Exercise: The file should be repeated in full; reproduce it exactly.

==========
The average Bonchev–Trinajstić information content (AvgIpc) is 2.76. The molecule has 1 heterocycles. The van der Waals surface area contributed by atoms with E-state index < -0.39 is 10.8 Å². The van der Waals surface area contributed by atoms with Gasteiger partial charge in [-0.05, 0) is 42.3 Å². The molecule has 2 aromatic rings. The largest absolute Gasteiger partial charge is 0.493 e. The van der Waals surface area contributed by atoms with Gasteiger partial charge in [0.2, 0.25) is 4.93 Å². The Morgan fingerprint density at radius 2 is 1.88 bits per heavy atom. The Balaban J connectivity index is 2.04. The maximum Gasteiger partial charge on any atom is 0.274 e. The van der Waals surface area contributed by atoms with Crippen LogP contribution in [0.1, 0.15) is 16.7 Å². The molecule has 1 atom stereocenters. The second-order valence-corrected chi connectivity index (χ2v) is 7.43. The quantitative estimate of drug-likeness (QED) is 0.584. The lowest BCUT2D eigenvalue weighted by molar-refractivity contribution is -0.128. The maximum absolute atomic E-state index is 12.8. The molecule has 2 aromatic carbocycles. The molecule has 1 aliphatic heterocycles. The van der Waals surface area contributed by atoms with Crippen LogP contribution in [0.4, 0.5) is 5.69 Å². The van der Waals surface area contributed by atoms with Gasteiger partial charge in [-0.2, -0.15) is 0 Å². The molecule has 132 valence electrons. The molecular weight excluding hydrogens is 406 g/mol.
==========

The average Bonchev–Trinajstić information content (AvgIpc) is 2.76. The molecule has 1 heterocycles. The van der Waals surface area contributed by atoms with E-state index < -0.39 is 10.8 Å². The van der Waals surface area contributed by atoms with Gasteiger partial charge in [-0.05, 0) is 42.3 Å². The molecule has 2 aromatic rings. The largest absolute Gasteiger partial charge is 0.493 e. The van der Waals surface area contributed by atoms with Gasteiger partial charge in [0.2, 0.25) is 4.93 Å². The Morgan fingerprint density at radius 2 is 1.88 bits per heavy atom. The Balaban J connectivity index is 2.04. The maximum Gasteiger partial charge on any atom is 0.274 e. The van der Waals surface area contributed by atoms with Crippen LogP contribution in [0.1, 0.15) is 16.7 Å². The molecule has 1 atom stereocenters. The second-order valence-corrected chi connectivity index (χ2v) is 7.43. The quantitative estimate of drug-likeness (QED) is 0.584. The lowest BCUT2D eigenvalue weighted by molar-refractivity contribution is -0.128. The maximum absolute atomic E-state index is 12.8. The molecule has 2 aromatic carbocycles. The molecule has 1 aliphatic heterocycles. The van der Waals surface area contributed by atoms with Crippen LogP contribution in [0.4, 0.5) is 5.69 Å². The van der Waals surface area contributed by atoms with Gasteiger partial charge in [-0.2, -0.15) is 0 Å². The molecule has 132 valence electrons. The molecular weight excluding hydrogens is 406 g/mol.